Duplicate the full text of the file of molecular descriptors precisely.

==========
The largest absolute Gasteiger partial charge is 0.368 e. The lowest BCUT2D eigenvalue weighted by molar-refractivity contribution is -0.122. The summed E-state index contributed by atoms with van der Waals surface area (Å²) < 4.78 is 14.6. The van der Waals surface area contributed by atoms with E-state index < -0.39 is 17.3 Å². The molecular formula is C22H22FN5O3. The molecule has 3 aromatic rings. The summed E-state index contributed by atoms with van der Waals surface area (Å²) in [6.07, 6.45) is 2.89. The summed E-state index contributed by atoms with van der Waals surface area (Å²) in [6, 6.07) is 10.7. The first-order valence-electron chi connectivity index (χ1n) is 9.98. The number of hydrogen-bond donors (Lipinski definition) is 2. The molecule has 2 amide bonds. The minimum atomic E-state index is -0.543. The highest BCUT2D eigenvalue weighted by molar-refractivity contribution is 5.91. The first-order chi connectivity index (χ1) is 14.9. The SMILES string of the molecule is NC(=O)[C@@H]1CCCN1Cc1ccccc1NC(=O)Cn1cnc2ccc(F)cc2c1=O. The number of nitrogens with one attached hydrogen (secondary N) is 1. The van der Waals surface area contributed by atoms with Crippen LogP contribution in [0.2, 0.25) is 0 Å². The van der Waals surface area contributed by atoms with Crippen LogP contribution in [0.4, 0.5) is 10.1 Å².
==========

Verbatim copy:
The largest absolute Gasteiger partial charge is 0.368 e. The lowest BCUT2D eigenvalue weighted by molar-refractivity contribution is -0.122. The summed E-state index contributed by atoms with van der Waals surface area (Å²) < 4.78 is 14.6. The van der Waals surface area contributed by atoms with E-state index < -0.39 is 17.3 Å². The molecular formula is C22H22FN5O3. The molecule has 3 aromatic rings. The summed E-state index contributed by atoms with van der Waals surface area (Å²) in [6.07, 6.45) is 2.89. The summed E-state index contributed by atoms with van der Waals surface area (Å²) in [6, 6.07) is 10.7. The first-order valence-electron chi connectivity index (χ1n) is 9.98. The number of hydrogen-bond donors (Lipinski definition) is 2. The molecule has 2 amide bonds. The minimum atomic E-state index is -0.543. The highest BCUT2D eigenvalue weighted by molar-refractivity contribution is 5.91. The first-order chi connectivity index (χ1) is 14.9. The SMILES string of the molecule is NC(=O)[C@@H]1CCCN1Cc1ccccc1NC(=O)Cn1cnc2ccc(F)cc2c1=O. The number of nitrogens with one attached hydrogen (secondary N) is 1. The van der Waals surface area contributed by atoms with Crippen LogP contribution in [0.2, 0.25) is 0 Å². The van der Waals surface area contributed by atoms with Crippen LogP contribution in [0.4, 0.5) is 10.1 Å².